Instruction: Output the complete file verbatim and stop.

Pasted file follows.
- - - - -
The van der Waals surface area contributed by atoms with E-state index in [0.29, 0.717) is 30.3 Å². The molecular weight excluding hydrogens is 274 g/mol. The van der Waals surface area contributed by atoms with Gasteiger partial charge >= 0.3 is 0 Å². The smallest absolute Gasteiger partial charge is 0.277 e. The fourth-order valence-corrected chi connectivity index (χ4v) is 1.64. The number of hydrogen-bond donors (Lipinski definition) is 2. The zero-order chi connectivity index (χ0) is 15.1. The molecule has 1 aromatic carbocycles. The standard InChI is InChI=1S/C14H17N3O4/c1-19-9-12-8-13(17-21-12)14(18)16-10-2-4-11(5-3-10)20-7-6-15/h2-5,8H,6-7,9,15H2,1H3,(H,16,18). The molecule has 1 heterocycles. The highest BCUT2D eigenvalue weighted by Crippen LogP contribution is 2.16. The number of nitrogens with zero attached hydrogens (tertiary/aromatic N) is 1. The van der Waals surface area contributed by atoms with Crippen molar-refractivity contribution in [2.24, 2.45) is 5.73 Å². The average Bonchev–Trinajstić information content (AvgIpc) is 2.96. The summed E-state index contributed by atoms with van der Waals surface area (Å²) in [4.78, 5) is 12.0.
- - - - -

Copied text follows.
The van der Waals surface area contributed by atoms with E-state index in [0.29, 0.717) is 30.3 Å². The molecular weight excluding hydrogens is 274 g/mol. The van der Waals surface area contributed by atoms with Gasteiger partial charge >= 0.3 is 0 Å². The smallest absolute Gasteiger partial charge is 0.277 e. The fourth-order valence-corrected chi connectivity index (χ4v) is 1.64. The number of hydrogen-bond donors (Lipinski definition) is 2. The zero-order chi connectivity index (χ0) is 15.1. The molecule has 1 aromatic carbocycles. The standard InChI is InChI=1S/C14H17N3O4/c1-19-9-12-8-13(17-21-12)14(18)16-10-2-4-11(5-3-10)20-7-6-15/h2-5,8H,6-7,9,15H2,1H3,(H,16,18). The molecule has 1 heterocycles. The highest BCUT2D eigenvalue weighted by Crippen LogP contribution is 2.16. The number of nitrogens with zero attached hydrogens (tertiary/aromatic N) is 1. The van der Waals surface area contributed by atoms with Crippen molar-refractivity contribution in [2.24, 2.45) is 5.73 Å². The average Bonchev–Trinajstić information content (AvgIpc) is 2.96. The summed E-state index contributed by atoms with van der Waals surface area (Å²) in [4.78, 5) is 12.0.